Archbishop Henri Isingoma, Archbishop of Congo, joined an ecumenical panel at the Global Summit to End Sexual Violence in Conflict, which gathered this week in London.
The panel, which discussed the holistic role of faith communities responding to sexual violence in the country, was convened by the We Will Speak Out Coalition, of which the Anglican Alliance is a core member.
The DRC has experienced some of the worst rates of sexual violence, increasing during its many years of conflict. Archbishop Henri has led the church in reaching out to survivors, building the church as a safe space for women and addressing the root causes of sexual violence.
The picture, below right, shows the full panel, from left: Thérèse Mema Mapenzi, from the Justice and Peace Commission in DRC, a partner of CAFOD; Archbishop Henri Isingoma, Anglican Archbishop of Congo; Mr Hendrew Lusey, from the World Council of Churches, who chaired the discussion; Louise Bashige, Sexual and Gender Based Violence Technical Advisor for IMA World Health; and Dr Jo Lusi, Co-Founder of HEAL Africa.
Key questions posed to the panel included, “How can church leaders and communities prevent and respond to sexual violence?” and “How can survivors be empowered and equipped to ensure that their voices and needs are central to the response of the church and faith communities?”
Questions on sexual violence against men and boys were also addressed, as well as ways in which the church can work with perpetrators to prevent and respond to sexual violence.
Hendrew Lusey said, “Men are often seen as powerful, as masters, and women as submissive. Churches can bring transformation of culture and tradition by addressing key beliefs that can lead to inequality and the spread of violence.”
Dr Jo Lusi said, “Negative masculinity is often identified as the origin of these problems. This is often the case with children in the military. Unless you rape a girl you are not seen as a ‘man’.”
And Archbishop Henri said, “We need to move people from ignorance to having positive attitudes. As we are working with Tearfund we are bringing men, women, survivors together to tell their stories. We are teaching positive masculinity. When men heard about rape they would rape in revenge, but after our teaching this first response is undermined.”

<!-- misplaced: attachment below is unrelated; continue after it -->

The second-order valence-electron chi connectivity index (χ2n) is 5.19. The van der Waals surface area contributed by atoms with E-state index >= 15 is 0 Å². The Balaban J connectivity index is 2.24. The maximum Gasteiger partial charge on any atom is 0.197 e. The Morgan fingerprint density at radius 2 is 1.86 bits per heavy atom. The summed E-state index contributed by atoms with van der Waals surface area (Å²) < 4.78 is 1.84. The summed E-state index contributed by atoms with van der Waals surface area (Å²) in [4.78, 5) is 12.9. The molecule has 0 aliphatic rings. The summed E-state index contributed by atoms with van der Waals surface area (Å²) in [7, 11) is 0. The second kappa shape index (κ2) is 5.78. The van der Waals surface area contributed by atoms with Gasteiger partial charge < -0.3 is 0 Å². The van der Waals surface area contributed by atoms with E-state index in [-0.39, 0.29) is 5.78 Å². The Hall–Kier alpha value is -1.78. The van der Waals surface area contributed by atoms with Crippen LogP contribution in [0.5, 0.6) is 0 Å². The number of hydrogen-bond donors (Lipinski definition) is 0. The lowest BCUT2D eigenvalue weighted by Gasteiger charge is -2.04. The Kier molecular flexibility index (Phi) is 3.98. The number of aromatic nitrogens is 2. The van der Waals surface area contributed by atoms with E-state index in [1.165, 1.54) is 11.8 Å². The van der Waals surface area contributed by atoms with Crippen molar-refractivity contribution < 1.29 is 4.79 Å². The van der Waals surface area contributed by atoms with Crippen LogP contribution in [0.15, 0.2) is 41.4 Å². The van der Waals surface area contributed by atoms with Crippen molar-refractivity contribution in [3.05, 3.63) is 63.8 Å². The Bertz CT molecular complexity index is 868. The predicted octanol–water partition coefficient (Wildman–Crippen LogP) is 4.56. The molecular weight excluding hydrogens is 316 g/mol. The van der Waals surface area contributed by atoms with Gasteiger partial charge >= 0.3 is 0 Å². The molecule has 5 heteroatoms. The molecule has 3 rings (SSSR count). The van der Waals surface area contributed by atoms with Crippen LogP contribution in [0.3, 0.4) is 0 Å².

Another question raised the issue of prosecution and policy. Thérèse Mapenzi noted the existence of laws against sexual violence, but outlined the obstacles in implementing them. She said, “We have laws in the DRC but they are not always enforced or respected.”
Faith leaders are encouraging men and boys to become defenders of these laws and translate them in to local languages for local teaching. Faith leaders are central in sharing this messaging and ensuring that local communities hear the call for justice.
Louise Bashige gave examples of community-based committees, which work together to fight sexual violence. She also commented that sometimes religious groups can contribute to the problem. She said, “Some think it is a taboo to discuss sex in church.” She challenged the churches to break the silence and become part of the solution.
Archbishop Henri insisted that the church must overcome culture and traditions and said, “We say no more silence, we will speak out.”
Revd Rachel Carnegie, Co-Director of the Anglican Alliance, reflected on the insights of the ecumenical panel.
She said, “It was inspiring to hear the churches talking about this vital response to sexual violence in the context of their holistic mission in the communities they serve. Learning from this work in DRC, and other parts of the Anglican Communion, the Anglican Alliance will seek to share skills and build the capacity of local churches to help end the suffering of sexual violence.”
You can see more news from Anglicans working in the DRC.
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